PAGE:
My pre-race research, as usual, had involved finding Strava traces from previous participants. The steep 2 mile climb up to Faulhorn (highest point on the course & the half-way point) is what instanly grabs the attention. 2 miles and 2000 feet, after 13.5 miles of climbing already, is always going to be tough.
By this stage I was really struggling and questioning whether I’d get to the top let alone complete the 2nd half of the course. Runner after runner passed me with the familiar power walk stance aided by poles. Eventually, after about an hour of blood sweat and tears, I’d reached the top.
Mountain rescue formed the only audience just before the summit. Fortunately, I’d timed it just right to witness the chopper taking off. Or maybe they were offering me a lift to the finish?
Of course, I had to get a couple of photos at the summit (trying my best to still look fresh!)
As a means of a half-time interlude, here’s a collection of official race photos:
Having made the climb up to the highest point in just over 4 hours I was aware that like any long hilly event, the race was just about to begin. Unfortunately, this didn’t bode well for me. Having been to the Physio twice in the run up to the race, my ankles were not in the best shape for the long technical descent. I resolved to take my time and soak up the views. This was after soaking up some pepsi, cake, crisps and anything else I could get my hands on at the summit checkpoint.
One of the highlights of coming down is the approach to the checkpoint at Schynige Platte. It’s just ‘wow’.
It’s all too easy to look just a few yards ahead of you when descending for fear of falling over. It’s amazing what you notice when you take the occasional look up though, like this Saltire in someone’s garden in the middle of nowhere! I could think of worse places to live…
The trail followed on through a forest section which had a short and very unwelcome climb but did boast some nice views down the valley. The drops were steeeeep though:
The final checkpoint is in the small village of Burglaunen, 4 miles away from the finish. I was particularly looking forward to this checkpoint as the race menu had pasta being served here (remember – an Ultramarathon is a big picnic with a few runs thrown in). In fact, there was pasta, fresh fruit, coke, water, juice, crisps, salted nuts, gels, bread, cake etc- I definitely made sure I got my money’s worth here.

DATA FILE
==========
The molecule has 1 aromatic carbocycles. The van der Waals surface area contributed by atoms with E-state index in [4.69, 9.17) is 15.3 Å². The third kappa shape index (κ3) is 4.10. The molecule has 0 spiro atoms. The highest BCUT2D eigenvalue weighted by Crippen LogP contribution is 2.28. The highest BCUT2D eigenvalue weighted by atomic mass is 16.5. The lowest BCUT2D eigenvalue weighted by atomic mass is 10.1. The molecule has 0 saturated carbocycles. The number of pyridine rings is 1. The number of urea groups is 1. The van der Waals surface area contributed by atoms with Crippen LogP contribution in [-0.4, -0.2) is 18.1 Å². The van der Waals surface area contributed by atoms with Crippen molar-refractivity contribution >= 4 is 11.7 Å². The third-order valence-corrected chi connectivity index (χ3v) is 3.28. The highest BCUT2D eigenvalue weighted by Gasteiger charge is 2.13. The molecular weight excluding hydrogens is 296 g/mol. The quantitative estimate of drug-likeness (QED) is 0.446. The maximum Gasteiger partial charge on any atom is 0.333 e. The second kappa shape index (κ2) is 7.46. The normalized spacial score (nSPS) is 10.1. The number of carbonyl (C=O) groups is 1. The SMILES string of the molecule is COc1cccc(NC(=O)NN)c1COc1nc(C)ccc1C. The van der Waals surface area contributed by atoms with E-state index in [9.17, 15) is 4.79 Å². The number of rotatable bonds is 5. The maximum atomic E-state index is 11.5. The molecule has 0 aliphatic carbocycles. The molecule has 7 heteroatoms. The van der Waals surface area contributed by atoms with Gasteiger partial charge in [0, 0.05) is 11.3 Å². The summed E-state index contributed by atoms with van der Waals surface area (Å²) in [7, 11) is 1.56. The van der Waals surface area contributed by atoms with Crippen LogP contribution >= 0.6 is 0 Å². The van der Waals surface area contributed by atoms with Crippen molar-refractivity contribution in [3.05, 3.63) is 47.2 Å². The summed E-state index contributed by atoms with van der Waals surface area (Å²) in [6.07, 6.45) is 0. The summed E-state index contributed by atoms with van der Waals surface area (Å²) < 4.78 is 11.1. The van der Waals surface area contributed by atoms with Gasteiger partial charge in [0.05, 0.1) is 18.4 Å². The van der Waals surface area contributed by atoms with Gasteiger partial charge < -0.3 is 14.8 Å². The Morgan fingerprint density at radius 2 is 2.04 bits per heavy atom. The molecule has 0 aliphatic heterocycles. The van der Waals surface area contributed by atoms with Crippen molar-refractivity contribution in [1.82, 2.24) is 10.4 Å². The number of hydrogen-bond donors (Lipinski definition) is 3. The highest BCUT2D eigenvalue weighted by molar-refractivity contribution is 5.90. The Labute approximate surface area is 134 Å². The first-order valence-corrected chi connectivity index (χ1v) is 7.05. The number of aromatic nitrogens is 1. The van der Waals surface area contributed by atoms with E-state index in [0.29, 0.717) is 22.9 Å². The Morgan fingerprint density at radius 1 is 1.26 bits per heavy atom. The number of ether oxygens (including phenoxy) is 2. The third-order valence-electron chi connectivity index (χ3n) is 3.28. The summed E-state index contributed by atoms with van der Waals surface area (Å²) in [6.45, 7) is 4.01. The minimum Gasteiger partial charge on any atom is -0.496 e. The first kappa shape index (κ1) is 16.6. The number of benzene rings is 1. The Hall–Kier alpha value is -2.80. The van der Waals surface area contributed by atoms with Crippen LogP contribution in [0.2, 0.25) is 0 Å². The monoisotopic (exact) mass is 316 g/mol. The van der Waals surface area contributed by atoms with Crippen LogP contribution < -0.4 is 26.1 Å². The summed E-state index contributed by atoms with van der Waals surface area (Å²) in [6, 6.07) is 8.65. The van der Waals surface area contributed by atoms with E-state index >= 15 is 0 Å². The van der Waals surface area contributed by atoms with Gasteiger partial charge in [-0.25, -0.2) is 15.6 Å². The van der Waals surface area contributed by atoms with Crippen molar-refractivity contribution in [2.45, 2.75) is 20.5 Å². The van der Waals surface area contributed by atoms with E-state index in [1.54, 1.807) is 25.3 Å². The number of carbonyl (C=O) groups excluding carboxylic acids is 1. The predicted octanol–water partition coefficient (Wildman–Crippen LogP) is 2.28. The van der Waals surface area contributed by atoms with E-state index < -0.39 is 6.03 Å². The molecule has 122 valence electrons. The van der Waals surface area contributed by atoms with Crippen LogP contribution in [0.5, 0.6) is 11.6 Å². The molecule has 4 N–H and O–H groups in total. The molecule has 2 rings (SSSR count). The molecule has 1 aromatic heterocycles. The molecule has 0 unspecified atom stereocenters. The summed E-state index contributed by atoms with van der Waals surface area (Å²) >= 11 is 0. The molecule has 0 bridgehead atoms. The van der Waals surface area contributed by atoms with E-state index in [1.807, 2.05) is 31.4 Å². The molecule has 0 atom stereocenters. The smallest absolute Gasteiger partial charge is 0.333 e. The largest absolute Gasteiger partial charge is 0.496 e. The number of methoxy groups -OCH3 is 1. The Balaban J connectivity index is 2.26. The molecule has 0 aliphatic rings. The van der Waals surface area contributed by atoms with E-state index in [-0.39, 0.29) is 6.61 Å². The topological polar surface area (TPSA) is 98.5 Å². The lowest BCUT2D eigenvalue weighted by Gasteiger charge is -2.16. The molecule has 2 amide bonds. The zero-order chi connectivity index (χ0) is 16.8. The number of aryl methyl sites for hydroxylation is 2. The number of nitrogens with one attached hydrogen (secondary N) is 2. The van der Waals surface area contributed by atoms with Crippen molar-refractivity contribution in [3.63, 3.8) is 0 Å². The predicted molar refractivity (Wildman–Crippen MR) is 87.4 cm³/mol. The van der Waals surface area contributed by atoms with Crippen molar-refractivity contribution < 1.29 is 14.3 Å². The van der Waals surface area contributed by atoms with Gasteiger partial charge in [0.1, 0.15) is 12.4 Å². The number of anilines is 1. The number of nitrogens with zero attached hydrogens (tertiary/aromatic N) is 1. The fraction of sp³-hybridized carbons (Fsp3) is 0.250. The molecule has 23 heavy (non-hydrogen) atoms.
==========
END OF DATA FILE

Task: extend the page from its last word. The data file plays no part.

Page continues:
Burglaunen is also one of the last rail stations before Grindelwald. If the train arrives just as you’re about to cross the railway track, you have to wait a few minutes until it passes. Unfortunately I was out of luck – no train in sight.
The last four miles were along the road/trail which ran parallel to the river. Having never really bothered about positions or time up until this point I decided to put the camera away and tried to put the foot down. I was now cruising home in 10 min/mileing! I did however manage to pass a few people and I still had a smile on my face so I guess I was doing something right.
The last section of the race had us coming through the main street of the town and it was really nice to receive the applause and encouragement of so many people. I crossed the line in 7:40:36. I was tired, ecstatic and in need of more cake. The race organiser thrust his microphone towards me and got me to say a few words to describe the race. Oh dear. I suddenly lost the ability to form coherent sentences and babbled on about being in a state of nirvana throughout the race! Seriously, where did that come from Steve…? Anyway, after the photos were done, I caught up with Elaine, who had also done very well in her race, and enjoyed post-race coffee and cake.
Would I do this race again?
Hell yes. It’s unbelievably beautiful, very well organised and surprisingly quite doable. After completing it, it comes as no surprise to me why it was voted the world’s no.1 trail race in Runners World. Although I think they were referring to the 101k race, the 51k option should be considered no less inferior. If you’re reading this and thinking about a European Ultra next summer then this won’t fail to disappoint. 10/10 in my book.
results – 85th bloke overall
…and a Brucie bonus – top of the Strava Scottish Hill Runners charts this week 🙂 If Carlsberg did Saturday’s…